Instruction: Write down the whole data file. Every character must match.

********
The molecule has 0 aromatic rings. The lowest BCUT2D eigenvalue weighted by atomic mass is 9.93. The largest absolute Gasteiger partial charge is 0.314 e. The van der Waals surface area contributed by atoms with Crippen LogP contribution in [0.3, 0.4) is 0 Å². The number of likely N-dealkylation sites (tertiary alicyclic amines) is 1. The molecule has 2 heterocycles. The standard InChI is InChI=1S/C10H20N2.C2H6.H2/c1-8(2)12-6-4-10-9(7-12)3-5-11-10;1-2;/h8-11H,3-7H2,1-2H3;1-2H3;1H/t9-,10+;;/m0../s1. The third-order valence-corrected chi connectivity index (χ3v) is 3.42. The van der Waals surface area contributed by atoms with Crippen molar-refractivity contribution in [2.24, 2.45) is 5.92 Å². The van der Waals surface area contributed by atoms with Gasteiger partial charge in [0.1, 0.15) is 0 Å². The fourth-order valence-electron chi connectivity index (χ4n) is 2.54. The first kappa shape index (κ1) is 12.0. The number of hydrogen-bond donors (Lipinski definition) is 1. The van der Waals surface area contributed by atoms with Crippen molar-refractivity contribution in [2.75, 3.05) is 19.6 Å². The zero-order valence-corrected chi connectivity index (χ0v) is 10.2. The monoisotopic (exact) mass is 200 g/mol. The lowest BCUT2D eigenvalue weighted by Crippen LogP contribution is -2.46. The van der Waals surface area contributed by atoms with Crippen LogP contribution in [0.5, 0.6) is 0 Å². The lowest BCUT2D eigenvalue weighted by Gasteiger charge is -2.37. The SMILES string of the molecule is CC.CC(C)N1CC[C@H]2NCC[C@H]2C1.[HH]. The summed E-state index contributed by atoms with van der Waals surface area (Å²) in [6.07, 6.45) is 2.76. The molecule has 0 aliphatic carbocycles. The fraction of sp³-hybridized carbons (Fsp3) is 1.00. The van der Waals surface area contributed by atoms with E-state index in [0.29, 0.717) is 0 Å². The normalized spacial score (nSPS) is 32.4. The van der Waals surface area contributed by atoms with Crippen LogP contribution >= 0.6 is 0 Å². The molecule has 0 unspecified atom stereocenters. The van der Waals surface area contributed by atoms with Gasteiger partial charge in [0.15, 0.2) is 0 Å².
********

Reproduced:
The molecule has 0 aromatic rings. The lowest BCUT2D eigenvalue weighted by atomic mass is 9.93. The largest absolute Gasteiger partial charge is 0.314 e. The van der Waals surface area contributed by atoms with Crippen LogP contribution in [0.3, 0.4) is 0 Å². The number of likely N-dealkylation sites (tertiary alicyclic amines) is 1. The molecule has 2 heterocycles. The standard InChI is InChI=1S/C10H20N2.C2H6.H2/c1-8(2)12-6-4-10-9(7-12)3-5-11-10;1-2;/h8-11H,3-7H2,1-2H3;1-2H3;1H/t9-,10+;;/m0../s1. The third-order valence-corrected chi connectivity index (χ3v) is 3.42. The van der Waals surface area contributed by atoms with Crippen molar-refractivity contribution in [2.24, 2.45) is 5.92 Å². The van der Waals surface area contributed by atoms with Gasteiger partial charge in [0.1, 0.15) is 0 Å². The fourth-order valence-electron chi connectivity index (χ4n) is 2.54. The first kappa shape index (κ1) is 12.0. The number of hydrogen-bond donors (Lipinski definition) is 1. The van der Waals surface area contributed by atoms with Crippen molar-refractivity contribution in [2.75, 3.05) is 19.6 Å². The zero-order valence-corrected chi connectivity index (χ0v) is 10.2. The monoisotopic (exact) mass is 200 g/mol. The lowest BCUT2D eigenvalue weighted by Crippen LogP contribution is -2.46. The van der Waals surface area contributed by atoms with Crippen LogP contribution in [0.5, 0.6) is 0 Å². The lowest BCUT2D eigenvalue weighted by Gasteiger charge is -2.37. The SMILES string of the molecule is CC.CC(C)N1CC[C@H]2NCC[C@H]2C1.[HH]. The summed E-state index contributed by atoms with van der Waals surface area (Å²) in [6.07, 6.45) is 2.76. The molecule has 0 aliphatic carbocycles. The fraction of sp³-hybridized carbons (Fsp3) is 1.00. The van der Waals surface area contributed by atoms with E-state index in [0.29, 0.717) is 0 Å². The normalized spacial score (nSPS) is 32.4. The van der Waals surface area contributed by atoms with Crippen LogP contribution >= 0.6 is 0 Å². The molecule has 0 unspecified atom stereocenters. The van der Waals surface area contributed by atoms with Gasteiger partial charge in [0.15, 0.2) is 0 Å².